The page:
If you’re the kind of person who’s sat there wondering whether there’s a bit of a gimmick-feel to this whole 3D revolution that’s supposedly taking place, then venturing off to see Harry Potter And The Half-Blood Prince at your local IMAX is unlikely to improve your mood. Exclusively to IMAX cinemas, the opening segment of the new film is presented in 3D, and you also get to enjoy the small portion of the film shot with IMAX cameras too. Yet this is no The Dark Knight, where six major sequences were filmed for the IMAX screen. Here, once the opening is done and dusted, you’re strictly back to normal.
Thus, at the screening of the film I caught yesterday, you’re duly instructed to put on your 3D glasses at the start of the film, and are foretold what symbol you need to look for when it comes time to take them off. Then, and this did not work in Mr Potter’s favour, a trailer for Disney’s A Christmas Carol in 3D was screened first, and this looked genuinely amazing. Animation may yet be the saviour of 3D cinema, providing it’s done properly on the evidence of this one trailer.
When it came to Half-Blood Prince, though, there’s a terrific opening sequence that swoops over London, then some chuntering on a train platform, then going and visiting Jim Broadbent, and before you know it, there’s a pair of red glasses flashing at the bottom of the screen. That, for those looking for the IMAX-specific and 3D sequences, was your lot. From that point on, it looks like the same film you could see down your local fleapit.
Not that the IMAX screen didn’t help it. I warmed to the last Harry Potter film, Order Of The Phoenix, an awful lot, and for two reasons. Reason one was Imelda Staunton, reason two was director David Yates. Staunton isn’t around for Harry Potter 6, but Yates most certainly is, and heck, did the cinematic franchise strike gold when it found him. Once more, his camera is fluid, keen to explore the world of Hogwarts and everything that surrounds it. And he also manages to darken the film substantially too, with some terrific use of colour that his camera also enthusiastically makes the most of. Yates is the gold in the Harry Potter series right now, and the fact that he’s helming the final two movies is a very good thing.
Half-Blood Prince also allows Alan Rickman, whose character has stayed primarily in the background for five films to date, to step more to the fore, and while he’s not quite channelling Hans Gruber here, he’s as magnetic a screen actor as Britain has produced over the past few decades. He’s in excellent form here.
And, to be fair, the three leads – Daniel Radcliffe, Emma Watson and Rupert Grint – are no slouches. They have to deal with some fairly cumbersome romantic explorations, which only Watson manages to put across convincingly, but when it comes down to the guts of the story, Radcliffe has turned into a solid lead actor. Helped along by Michael Gambon’s Dumebledore, as each film comes along, more and more of it is heaped upon Radcliffe’s shoulders, and he’s up to the job.
Sadly, Tom Felton as Draco Malfoy isn’t, though. Cast several years ago when he was a suitably snidey school bully type, the plot of Harry Potter And The Half Blood Prince has some reliance on Felton, and I never bought him as much more than a sneering pantomime villain. Jason Isaacs is sorely missed here as Malfoy Senior, and you do have to take a leap of faith or two to buy that Draco has any real sinister edge to him at all. Felton’s not a bad actor, he just doesn’t seem to fit the world of Harry Potter anymore.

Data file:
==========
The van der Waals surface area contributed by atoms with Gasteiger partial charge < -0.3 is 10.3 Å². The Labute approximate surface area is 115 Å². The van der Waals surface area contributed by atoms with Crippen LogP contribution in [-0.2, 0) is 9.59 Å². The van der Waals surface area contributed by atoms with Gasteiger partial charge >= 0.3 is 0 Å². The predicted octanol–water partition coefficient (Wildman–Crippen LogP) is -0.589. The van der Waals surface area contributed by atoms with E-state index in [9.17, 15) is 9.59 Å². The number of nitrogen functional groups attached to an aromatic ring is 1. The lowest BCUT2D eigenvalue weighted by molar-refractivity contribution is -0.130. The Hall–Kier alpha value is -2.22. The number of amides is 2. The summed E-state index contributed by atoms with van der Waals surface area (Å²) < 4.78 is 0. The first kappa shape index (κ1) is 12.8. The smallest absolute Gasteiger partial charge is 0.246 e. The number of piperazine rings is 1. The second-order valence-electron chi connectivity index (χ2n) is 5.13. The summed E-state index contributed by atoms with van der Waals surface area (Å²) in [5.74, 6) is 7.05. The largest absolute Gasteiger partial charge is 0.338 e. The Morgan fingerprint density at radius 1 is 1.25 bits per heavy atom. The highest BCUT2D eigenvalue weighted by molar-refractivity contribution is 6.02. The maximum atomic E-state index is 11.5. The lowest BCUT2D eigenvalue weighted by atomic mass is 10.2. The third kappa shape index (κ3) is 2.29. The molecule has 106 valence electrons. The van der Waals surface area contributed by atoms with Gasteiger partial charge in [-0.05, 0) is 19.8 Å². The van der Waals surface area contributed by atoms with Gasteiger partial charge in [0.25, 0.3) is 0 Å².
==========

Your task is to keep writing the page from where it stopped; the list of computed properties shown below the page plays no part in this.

The rest of the regulars all know this stuff like the back of their hand by now. Dame Maggie Smith is my usual favourite amongst the supporting Potter characters, and she’s terrific again here. As too is Helena Bonham Carter, returning for the second time as Bellatrix Lestrange. Jim Broadbent is the new face, as Professor Slughorn, and he’s up to his usual high standards.
But it’s Yates again who deserves the credit. For Harry Potter And The Half-Blood Prince is a dark, brooding film for long periods of it, and Yates’ style matches it superbly. He’s hampered a little by having to do more set up than usual, and that does mean that the momentum of the film is a little stilted, but when he gets going, he’s again on excellent form. He deals with the slushy stuff – which does dig through a few rom-com clichés – perfectly well, but it’s the main plot he has the most fun with. One scene near the end of the movie, with Harry alone as the lights go out, is quite outstanding, wonderfully shot, and makes you instantly question the film’s PG rating. He also managed to wring one hell of a jump out of the crowd I saw the film with.
Harry Potter And The Half-Blood Prince is a long film, though, albeit one that gets through a lot of business. It struggles at times to keep the pace going, in spite of Yates using plenty of tricks to jolly things along, but it comfortably delivers by the time the credits roll.
Did the IMAX screen help it? Only in the sense here that it’s a big screen film and it makes sense to see it on the biggest screen possible. As impressive as parts of the opening were, there was a feeling of a bit of gimmickry being employed with the 3D segments, and my feeling on it is that if you’re going to make us all wear silly glasses, at least commit to it. It might look good on the poster, but there was a bit of a so-what feeling to it as we all had to take our glasses off less than 20 minutes into the film.
Still, Harry Potter continues to defy the rules of cinematic franchises, as six films in, it’s still churning out exciting blockbuster entertainment. And Half-Blood Prince leaves things, as you’d hope, nicely poised for Harry’s final adventure. Even if it is being released across two further films.
Sort the 3D thing out next time, though, eh?